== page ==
Increasing democratic legitimacy in the EU through stronger citizen participation is among the Ten Priorities of the Juncker Commission (Priority 10 - Democratic Change). To continue delivering on this commitment, the European Commission adopted two legislative proposals to revise the European Citizens' Initiative Regulation and the Regulation on European Political Parties and Foundations.
..To make it easier to organise a Citizens' Initiative, the Commission will work more closely with organisers to ensure the eligibility of their registration requests. We will also offer a free online data collection service for organisers, the possibility to use eID to support an Initiative, and translation of all Initiatives into all EU languages. To make it easier to support an initiative, the Commission will reduce the amount of data required; organisers will only need to work with two types of support form, compared to the 13 different models which currently exist because of different national rules. The Commission's proposal will also lower the age for supporting an initiative from 18 to 16, instantly opening the door to 10 million new potential supporters. To increase the impact of successful initiatives, the follow-up process will be improved to promote a meaningful debate before the Commission gives its response. Citizens will also be informed about the follow-up given to Initiatives they have signed, if they so choose.
...The proposed amendments in the area of European political parties funding aim to increase transparency, so people know who they are voting for, improve democratic legitimacy so funding will better reflect the European electorate, and strengthen enforcement so abuse can be tackled and funds reclaimed. These proposals should be adopted and in force before the European elections in 2019.
European political parties play a critical role in creating a direct link between the citizens and the European political system, enhancing the legitimacy of the European Union. We need European parties with a genuine European dimension and with the means to make a difference.
The proposed reform of the European Political Parties and Foundations addresses repeated demands from the European Parliament to close the loopholes that lead to abuse of European taxpayers' money. In some cases individual members of the same national party are sponsoring the creation of different European parties. Moreover, the existing distribution method for EU funding for European political parties is not sufficiently proportionate to the size of representation achieved in European elections. Finally, parties find it difficult to meet the co-financing requirement to get such finding.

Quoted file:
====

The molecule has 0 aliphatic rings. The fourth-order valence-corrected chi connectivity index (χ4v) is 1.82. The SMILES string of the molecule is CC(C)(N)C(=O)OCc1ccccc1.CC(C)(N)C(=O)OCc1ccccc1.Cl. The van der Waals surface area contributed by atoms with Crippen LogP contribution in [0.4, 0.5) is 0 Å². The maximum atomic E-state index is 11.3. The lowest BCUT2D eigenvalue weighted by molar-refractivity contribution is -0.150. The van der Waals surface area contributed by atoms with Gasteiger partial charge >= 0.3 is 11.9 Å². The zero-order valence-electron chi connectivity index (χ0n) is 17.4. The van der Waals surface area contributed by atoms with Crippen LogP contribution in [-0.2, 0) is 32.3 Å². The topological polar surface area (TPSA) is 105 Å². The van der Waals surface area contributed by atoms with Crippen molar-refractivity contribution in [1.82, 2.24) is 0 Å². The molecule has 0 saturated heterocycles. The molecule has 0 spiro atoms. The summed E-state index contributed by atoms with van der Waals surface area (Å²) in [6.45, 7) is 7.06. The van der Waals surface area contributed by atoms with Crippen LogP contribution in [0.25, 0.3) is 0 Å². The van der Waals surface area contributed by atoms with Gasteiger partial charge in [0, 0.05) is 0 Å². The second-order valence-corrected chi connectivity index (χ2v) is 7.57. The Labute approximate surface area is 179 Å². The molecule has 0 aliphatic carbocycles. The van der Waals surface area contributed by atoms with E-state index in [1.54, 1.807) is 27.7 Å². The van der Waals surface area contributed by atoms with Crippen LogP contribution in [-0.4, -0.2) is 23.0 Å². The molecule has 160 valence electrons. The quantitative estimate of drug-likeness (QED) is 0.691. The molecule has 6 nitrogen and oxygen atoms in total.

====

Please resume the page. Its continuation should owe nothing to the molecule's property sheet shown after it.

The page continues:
The Commission's proposals will make a closer link between true representation and funding, by increasing the percentage of funding which is allocated based on the real vote share from 85% to 95%. Under the current system, 15% of funding is shared between all parties, regardless of the number of voters they represent.
The proposals will also provide greater transparency for European citizens on the links between European and national parties, by requiring national parties to display clearly on their websites the logo and political programme of the European party to which they are affiliated. The gender balance of the parties' MEPs will also be displayed.
Finally, to ensure taxpayers' money is better managed, the proposed reform will close loopholes that allow parties to abuse the system by setting up multiple European entities, each eligible for extra funding.
Next Steps: The two legislative proposals presented by the Commission in mid-September must now be adopted by the European Parliament and Council through the ordinary legislative process, in order to enter into force. The Commission counts on a swift and constructive debate so that these important changes in the democratic life of our Union can enter into force as soon as possible.
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